Gen­er­ally speak­ing, there are two cat­e­gories of fa­cial red­ness: chronic and per­sis­tent (a skin con­di­tion known as rosacea), and tem­po­rary, re­ac­tive red­ness. Both types af­fect the face and can present it­self in a va­ri­ety of phys­i­cal forms, but the most com­mon sign to look for is colouring on the cheeks, nose, chin and fore­head. Oc­ca­sion­ally, bumps and pim­ples can de­velop on the face and the skin can be dry to the touch, in patches, with small, vis­i­ble bro­ken cap­il­lar­ies. Both of these types of fa­cial red­ness can also flare up or go dor­mant over a pe­riod of time. Fre­quent flush­ing that gets pro­gres­sively worse with age is usu­ally an early sign of rosacea, while re­ac­tive skin is usu­ally very sen­si­tive and can feel itchy. Ex­ter­nal fac­tors, such as skin­care in­gre­di­ents or stress, can trig­ger flare-ups.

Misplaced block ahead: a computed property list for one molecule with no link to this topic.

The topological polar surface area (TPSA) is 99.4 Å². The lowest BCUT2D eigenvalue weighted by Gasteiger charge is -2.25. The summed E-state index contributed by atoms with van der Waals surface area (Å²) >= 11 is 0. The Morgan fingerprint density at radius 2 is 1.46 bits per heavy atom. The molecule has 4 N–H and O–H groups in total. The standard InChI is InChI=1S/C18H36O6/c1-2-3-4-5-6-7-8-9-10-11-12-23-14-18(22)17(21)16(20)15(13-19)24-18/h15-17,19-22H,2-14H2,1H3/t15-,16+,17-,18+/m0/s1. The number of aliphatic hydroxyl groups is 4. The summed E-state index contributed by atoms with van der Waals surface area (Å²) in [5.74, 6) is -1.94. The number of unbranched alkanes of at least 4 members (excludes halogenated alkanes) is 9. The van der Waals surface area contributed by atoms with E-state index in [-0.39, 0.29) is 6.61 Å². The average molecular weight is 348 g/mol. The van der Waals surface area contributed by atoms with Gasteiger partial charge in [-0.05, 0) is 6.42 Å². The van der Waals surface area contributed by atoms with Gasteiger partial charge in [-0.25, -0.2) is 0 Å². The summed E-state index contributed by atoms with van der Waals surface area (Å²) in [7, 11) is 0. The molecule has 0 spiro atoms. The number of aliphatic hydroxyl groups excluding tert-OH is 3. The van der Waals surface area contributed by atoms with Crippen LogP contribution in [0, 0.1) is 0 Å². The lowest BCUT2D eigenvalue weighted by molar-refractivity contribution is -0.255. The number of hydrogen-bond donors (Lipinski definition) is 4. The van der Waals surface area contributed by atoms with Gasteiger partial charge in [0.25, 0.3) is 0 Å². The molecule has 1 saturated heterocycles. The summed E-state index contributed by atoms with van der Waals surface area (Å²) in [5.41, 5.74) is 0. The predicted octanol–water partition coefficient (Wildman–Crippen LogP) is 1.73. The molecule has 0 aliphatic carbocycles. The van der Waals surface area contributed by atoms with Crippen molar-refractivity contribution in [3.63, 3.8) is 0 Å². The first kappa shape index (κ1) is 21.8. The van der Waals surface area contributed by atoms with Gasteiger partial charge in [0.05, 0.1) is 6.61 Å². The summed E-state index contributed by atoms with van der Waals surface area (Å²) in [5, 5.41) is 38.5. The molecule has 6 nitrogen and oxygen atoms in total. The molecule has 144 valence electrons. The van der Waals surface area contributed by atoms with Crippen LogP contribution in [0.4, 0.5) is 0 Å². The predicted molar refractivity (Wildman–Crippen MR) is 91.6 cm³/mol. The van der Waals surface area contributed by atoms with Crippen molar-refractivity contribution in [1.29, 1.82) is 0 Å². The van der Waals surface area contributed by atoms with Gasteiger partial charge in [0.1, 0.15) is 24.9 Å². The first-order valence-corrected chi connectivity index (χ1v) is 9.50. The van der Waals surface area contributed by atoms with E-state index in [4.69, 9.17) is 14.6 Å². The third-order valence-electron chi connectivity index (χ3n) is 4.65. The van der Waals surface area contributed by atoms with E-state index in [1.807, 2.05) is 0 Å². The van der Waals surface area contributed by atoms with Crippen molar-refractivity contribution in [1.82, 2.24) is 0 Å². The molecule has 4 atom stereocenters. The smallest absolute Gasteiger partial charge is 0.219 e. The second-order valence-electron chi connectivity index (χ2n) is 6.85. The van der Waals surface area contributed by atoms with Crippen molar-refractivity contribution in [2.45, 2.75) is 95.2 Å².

Newspapers in English

Newspapers from UK

© PressReader. All rights reserved.